Practical Guidelines For Recovery Runs
Now that I’ve sold you on the benefits of recovery runs, let’s look at how to do them so that they most effectively serve their purpose of balancing training stress and running volume in your training. There are five specific guidelines I suggest you follow.
1. If you run fewer than five times a week, recovery runs are generally unnecessary. Recovery runs can only serve their purpose of balancing training stress with running volume if you run five or more times per week. If you run just three or four times per week, you’re better off going for a training stress in each run, or at least in three out of four.
2. Whenever you run again within 24 hours of completing a “key” workout (i.e., a workout that has left you severely fatigued or exhausted), the follow-up run should usually be a recovery run.
3. Do key workouts and recovery runs in a 1:1 ratio. There’s seldom a need to insert two easy runs between hard runs, and it’s seldom advisable to do two consecutive hard runs within 24 hours. A good schedule for runners who run six days a week is three key workouts alternating with three recovery runs, as in the following example:
|Off||Key Workout (High Intensity)||Recovery Run||Key Workout (High Intensity)||Recovery Run||Key Workout (Long Duration)||Recovery Run|
Most elite runners who train twice a day do a hard run in the morning followed by a recovery run in the afternoon or a hard run in the afternoon followed by a recovery run the next morning. The frequency is twice that of the above example but the ratio of key workouts to recovery runs remains 1:1.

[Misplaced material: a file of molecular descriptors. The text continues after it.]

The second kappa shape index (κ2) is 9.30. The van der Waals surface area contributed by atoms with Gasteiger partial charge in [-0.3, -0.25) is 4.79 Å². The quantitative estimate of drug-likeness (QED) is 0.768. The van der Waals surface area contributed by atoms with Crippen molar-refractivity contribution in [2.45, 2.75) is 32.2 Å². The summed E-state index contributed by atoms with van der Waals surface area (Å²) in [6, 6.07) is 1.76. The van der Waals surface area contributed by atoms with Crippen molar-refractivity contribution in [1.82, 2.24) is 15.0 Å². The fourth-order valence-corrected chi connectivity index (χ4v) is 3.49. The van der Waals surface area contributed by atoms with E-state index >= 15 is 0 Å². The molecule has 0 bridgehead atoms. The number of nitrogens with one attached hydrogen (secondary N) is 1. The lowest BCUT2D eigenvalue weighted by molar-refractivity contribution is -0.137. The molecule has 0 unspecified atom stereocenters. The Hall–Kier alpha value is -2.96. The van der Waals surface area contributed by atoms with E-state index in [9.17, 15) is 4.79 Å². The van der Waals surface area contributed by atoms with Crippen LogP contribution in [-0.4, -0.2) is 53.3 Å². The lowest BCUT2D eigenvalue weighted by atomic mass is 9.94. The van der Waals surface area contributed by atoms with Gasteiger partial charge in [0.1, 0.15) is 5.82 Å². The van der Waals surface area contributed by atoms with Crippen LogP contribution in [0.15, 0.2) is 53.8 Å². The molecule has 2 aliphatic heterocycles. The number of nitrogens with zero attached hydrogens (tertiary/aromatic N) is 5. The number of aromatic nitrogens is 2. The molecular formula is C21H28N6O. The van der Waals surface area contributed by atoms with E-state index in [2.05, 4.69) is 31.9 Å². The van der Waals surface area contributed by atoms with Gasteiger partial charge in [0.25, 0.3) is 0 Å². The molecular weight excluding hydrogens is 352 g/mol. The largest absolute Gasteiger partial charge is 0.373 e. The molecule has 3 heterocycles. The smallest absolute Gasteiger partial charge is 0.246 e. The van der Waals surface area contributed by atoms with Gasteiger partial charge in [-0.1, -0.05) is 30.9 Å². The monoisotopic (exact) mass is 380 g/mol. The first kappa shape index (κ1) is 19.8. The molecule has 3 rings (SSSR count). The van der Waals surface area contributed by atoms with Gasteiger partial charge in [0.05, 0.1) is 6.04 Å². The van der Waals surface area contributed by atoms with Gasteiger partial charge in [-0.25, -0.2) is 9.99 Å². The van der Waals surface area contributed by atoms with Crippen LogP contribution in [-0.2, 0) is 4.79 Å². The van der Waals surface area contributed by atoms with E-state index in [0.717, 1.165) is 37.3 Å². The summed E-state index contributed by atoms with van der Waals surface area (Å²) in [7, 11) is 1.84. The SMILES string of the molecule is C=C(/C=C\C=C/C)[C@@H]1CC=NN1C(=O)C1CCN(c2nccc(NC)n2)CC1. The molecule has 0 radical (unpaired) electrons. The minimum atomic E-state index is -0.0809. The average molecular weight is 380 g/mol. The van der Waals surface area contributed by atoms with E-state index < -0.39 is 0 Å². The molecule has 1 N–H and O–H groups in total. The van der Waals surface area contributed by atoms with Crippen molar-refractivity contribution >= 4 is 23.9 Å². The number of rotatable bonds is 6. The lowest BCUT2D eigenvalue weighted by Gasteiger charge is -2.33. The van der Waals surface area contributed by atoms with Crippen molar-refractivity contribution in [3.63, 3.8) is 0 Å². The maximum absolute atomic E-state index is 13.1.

4. Recovery runs are largely unnecessary during base training, when most of your workouts are moderate in both intensity and duration. When you begin doing formal high-intensity workouts and exhaustive long runs, it’s time to begin doing recovery runs in a 1:1 ratio with these key workouts.
5. There are no absolute rules governing the appropriate duration and pace of recovery runs. A recovery run can be as long and fast as you want, provided it does not affect your performance in your next scheduled key workout (which is not particularly long or fast, in most cases). Indeed, because the purpose of recovery runs is to maximize running volume without sacrificing training stress, your recovery runs should generally be as long as you can make them short of affecting your next key workout. A little experimentation is needed to find the recovery run formula that works best for each individual runner.
6. Don’t be too proud to run very slowly in your recovery runs, as Kenya’s runners are famous for doing. Even very slow running counts as practice of the running stride that will yield improvements in your running economy, and running very slowly allows you to run longer (i.e. maximize volume) without sabotaging your next key workout.